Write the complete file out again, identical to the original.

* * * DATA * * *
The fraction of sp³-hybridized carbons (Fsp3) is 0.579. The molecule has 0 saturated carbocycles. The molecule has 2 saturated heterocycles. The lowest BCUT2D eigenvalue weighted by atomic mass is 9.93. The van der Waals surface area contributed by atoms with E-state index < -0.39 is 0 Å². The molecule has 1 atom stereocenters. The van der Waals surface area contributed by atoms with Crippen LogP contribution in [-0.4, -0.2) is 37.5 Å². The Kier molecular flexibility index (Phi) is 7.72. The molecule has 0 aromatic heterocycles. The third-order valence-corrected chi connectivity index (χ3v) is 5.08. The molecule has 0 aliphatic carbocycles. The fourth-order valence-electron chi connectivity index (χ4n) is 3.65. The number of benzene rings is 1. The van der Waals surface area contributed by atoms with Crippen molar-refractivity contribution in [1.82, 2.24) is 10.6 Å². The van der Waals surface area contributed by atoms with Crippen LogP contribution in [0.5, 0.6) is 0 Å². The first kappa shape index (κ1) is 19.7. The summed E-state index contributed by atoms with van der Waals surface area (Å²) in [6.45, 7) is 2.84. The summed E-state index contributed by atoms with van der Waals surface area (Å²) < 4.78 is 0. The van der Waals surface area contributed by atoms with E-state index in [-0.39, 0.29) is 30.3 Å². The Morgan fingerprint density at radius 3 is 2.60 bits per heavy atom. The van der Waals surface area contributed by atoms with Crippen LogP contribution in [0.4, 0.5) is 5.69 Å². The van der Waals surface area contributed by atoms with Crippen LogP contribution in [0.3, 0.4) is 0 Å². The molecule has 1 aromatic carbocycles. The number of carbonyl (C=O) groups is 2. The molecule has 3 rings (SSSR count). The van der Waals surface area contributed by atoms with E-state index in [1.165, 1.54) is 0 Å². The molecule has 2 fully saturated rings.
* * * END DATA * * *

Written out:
The fraction of sp³-hybridized carbons (Fsp3) is 0.579. The molecule has 0 saturated carbocycles. The molecule has 2 saturated heterocycles. The lowest BCUT2D eigenvalue weighted by atomic mass is 9.93. The van der Waals surface area contributed by atoms with E-state index < -0.39 is 0 Å². The molecule has 1 atom stereocenters. The van der Waals surface area contributed by atoms with Crippen LogP contribution in [-0.4, -0.2) is 37.5 Å². The Kier molecular flexibility index (Phi) is 7.72. The molecule has 0 aromatic heterocycles. The third-order valence-corrected chi connectivity index (χ3v) is 5.08. The molecule has 0 aliphatic carbocycles. The fourth-order valence-electron chi connectivity index (χ4n) is 3.65. The number of benzene rings is 1. The van der Waals surface area contributed by atoms with Crippen molar-refractivity contribution in [1.82, 2.24) is 10.6 Å². The van der Waals surface area contributed by atoms with Crippen LogP contribution in [0.5, 0.6) is 0 Å². The first kappa shape index (κ1) is 19.7. The summed E-state index contributed by atoms with van der Waals surface area (Å²) in [6.45, 7) is 2.84. The summed E-state index contributed by atoms with van der Waals surface area (Å²) < 4.78 is 0. The van der Waals surface area contributed by atoms with E-state index in [-0.39, 0.29) is 30.3 Å². The Morgan fingerprint density at radius 3 is 2.60 bits per heavy atom. The van der Waals surface area contributed by atoms with Crippen LogP contribution in [0.4, 0.5) is 5.69 Å². The van der Waals surface area contributed by atoms with Crippen LogP contribution in [0.3, 0.4) is 0 Å². The molecule has 1 aromatic carbocycles. The number of carbonyl (C=O) groups is 2. The molecule has 3 rings (SSSR count). The van der Waals surface area contributed by atoms with E-state index in [1.165, 1.54) is 0 Å². The molecule has 2 fully saturated rings.